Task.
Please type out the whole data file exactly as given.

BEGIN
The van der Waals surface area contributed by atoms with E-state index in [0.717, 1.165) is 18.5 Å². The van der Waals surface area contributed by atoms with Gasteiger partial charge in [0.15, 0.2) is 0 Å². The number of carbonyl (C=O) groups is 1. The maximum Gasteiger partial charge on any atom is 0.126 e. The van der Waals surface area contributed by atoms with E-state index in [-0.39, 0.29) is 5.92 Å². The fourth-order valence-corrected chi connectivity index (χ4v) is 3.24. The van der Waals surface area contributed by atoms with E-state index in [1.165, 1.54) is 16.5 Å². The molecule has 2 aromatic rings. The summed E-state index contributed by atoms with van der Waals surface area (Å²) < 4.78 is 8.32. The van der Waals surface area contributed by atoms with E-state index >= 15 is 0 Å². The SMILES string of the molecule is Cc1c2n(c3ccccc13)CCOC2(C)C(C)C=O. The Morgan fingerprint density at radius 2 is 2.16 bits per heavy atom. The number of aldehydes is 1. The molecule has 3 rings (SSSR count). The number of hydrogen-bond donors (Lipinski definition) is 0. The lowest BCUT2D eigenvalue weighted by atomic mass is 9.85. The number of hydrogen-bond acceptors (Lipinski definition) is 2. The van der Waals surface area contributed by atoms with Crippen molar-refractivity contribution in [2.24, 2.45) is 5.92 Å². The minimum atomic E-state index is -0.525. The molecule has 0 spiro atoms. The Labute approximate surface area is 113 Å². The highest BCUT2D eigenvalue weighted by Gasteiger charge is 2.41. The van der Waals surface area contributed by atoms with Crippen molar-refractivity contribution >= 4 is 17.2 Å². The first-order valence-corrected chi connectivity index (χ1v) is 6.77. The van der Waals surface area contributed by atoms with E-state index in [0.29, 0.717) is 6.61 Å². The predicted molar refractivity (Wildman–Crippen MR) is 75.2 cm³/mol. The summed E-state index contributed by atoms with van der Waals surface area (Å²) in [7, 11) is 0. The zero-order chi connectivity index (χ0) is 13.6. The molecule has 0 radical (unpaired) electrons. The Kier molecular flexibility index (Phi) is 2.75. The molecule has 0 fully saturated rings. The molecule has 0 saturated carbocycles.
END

The van der Waals surface area contributed by atoms with E-state index in [0.717, 1.165) is 18.5 Å². The van der Waals surface area contributed by atoms with Gasteiger partial charge in [0.15, 0.2) is 0 Å². The number of carbonyl (C=O) groups is 1. The maximum Gasteiger partial charge on any atom is 0.126 e. The van der Waals surface area contributed by atoms with E-state index in [-0.39, 0.29) is 5.92 Å². The fourth-order valence-corrected chi connectivity index (χ4v) is 3.24. The van der Waals surface area contributed by atoms with E-state index in [1.165, 1.54) is 16.5 Å². The molecule has 2 aromatic rings. The summed E-state index contributed by atoms with van der Waals surface area (Å²) < 4.78 is 8.32. The van der Waals surface area contributed by atoms with E-state index >= 15 is 0 Å². The SMILES string of the molecule is Cc1c2n(c3ccccc13)CCOC2(C)C(C)C=O. The Morgan fingerprint density at radius 2 is 2.16 bits per heavy atom. The number of aldehydes is 1. The molecule has 3 rings (SSSR count). The number of hydrogen-bond donors (Lipinski definition) is 0. The lowest BCUT2D eigenvalue weighted by atomic mass is 9.85. The number of hydrogen-bond acceptors (Lipinski definition) is 2. The van der Waals surface area contributed by atoms with Crippen molar-refractivity contribution in [2.24, 2.45) is 5.92 Å². The minimum atomic E-state index is -0.525. The molecule has 0 spiro atoms. The Labute approximate surface area is 113 Å². The highest BCUT2D eigenvalue weighted by Gasteiger charge is 2.41. The van der Waals surface area contributed by atoms with Crippen molar-refractivity contribution >= 4 is 17.2 Å². The first-order valence-corrected chi connectivity index (χ1v) is 6.77. The van der Waals surface area contributed by atoms with E-state index in [0.29, 0.717) is 6.61 Å². The predicted molar refractivity (Wildman–Crippen MR) is 75.2 cm³/mol. The summed E-state index contributed by atoms with van der Waals surface area (Å²) in [7, 11) is 0. The zero-order chi connectivity index (χ0) is 13.6. The molecule has 0 radical (unpaired) electrons. The Kier molecular flexibility index (Phi) is 2.75. The molecule has 0 fully saturated rings. The molecule has 0 saturated carbocycles.